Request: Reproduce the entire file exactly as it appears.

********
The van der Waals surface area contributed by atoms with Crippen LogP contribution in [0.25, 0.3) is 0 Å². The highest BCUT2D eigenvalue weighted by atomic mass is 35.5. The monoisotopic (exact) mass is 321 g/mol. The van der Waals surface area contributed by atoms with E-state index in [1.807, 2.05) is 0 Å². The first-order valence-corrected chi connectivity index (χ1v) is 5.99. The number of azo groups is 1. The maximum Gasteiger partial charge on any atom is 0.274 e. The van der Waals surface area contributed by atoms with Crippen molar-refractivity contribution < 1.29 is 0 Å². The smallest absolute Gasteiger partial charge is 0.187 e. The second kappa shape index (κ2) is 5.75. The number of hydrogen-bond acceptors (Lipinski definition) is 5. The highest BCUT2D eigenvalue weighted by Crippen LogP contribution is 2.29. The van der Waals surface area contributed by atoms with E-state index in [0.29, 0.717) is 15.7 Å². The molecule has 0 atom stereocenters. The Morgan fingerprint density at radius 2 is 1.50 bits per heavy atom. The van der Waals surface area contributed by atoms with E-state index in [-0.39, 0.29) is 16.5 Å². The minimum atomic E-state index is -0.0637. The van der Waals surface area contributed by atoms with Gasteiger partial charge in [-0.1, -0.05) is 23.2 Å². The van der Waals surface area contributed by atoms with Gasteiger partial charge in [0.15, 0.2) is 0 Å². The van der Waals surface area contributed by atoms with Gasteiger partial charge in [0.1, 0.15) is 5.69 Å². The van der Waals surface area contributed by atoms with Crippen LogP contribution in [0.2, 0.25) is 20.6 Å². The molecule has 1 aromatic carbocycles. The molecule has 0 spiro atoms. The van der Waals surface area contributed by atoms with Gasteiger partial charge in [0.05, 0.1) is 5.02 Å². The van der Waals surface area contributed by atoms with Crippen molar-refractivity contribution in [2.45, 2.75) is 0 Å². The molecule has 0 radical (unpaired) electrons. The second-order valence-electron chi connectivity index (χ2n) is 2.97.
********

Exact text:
The van der Waals surface area contributed by atoms with Crippen LogP contribution in [0.25, 0.3) is 0 Å². The highest BCUT2D eigenvalue weighted by atomic mass is 35.5. The monoisotopic (exact) mass is 321 g/mol. The van der Waals surface area contributed by atoms with E-state index in [1.807, 2.05) is 0 Å². The first-order valence-corrected chi connectivity index (χ1v) is 5.99. The number of azo groups is 1. The maximum Gasteiger partial charge on any atom is 0.274 e. The van der Waals surface area contributed by atoms with Crippen molar-refractivity contribution < 1.29 is 0 Å². The smallest absolute Gasteiger partial charge is 0.187 e. The second kappa shape index (κ2) is 5.75. The number of hydrogen-bond acceptors (Lipinski definition) is 5. The highest BCUT2D eigenvalue weighted by Crippen LogP contribution is 2.29. The van der Waals surface area contributed by atoms with E-state index in [0.29, 0.717) is 15.7 Å². The molecule has 0 atom stereocenters. The Morgan fingerprint density at radius 2 is 1.50 bits per heavy atom. The van der Waals surface area contributed by atoms with E-state index in [-0.39, 0.29) is 16.5 Å². The minimum atomic E-state index is -0.0637. The van der Waals surface area contributed by atoms with Gasteiger partial charge in [-0.1, -0.05) is 23.2 Å². The van der Waals surface area contributed by atoms with Gasteiger partial charge in [0.15, 0.2) is 0 Å². The van der Waals surface area contributed by atoms with Gasteiger partial charge in [0.1, 0.15) is 5.69 Å². The van der Waals surface area contributed by atoms with Crippen LogP contribution in [0.2, 0.25) is 20.6 Å². The molecule has 1 aromatic carbocycles. The molecule has 0 spiro atoms. The van der Waals surface area contributed by atoms with Gasteiger partial charge in [0.05, 0.1) is 5.02 Å². The van der Waals surface area contributed by atoms with Crippen molar-refractivity contribution in [2.45, 2.75) is 0 Å². The molecule has 0 radical (unpaired) electrons. The second-order valence-electron chi connectivity index (χ2n) is 2.97.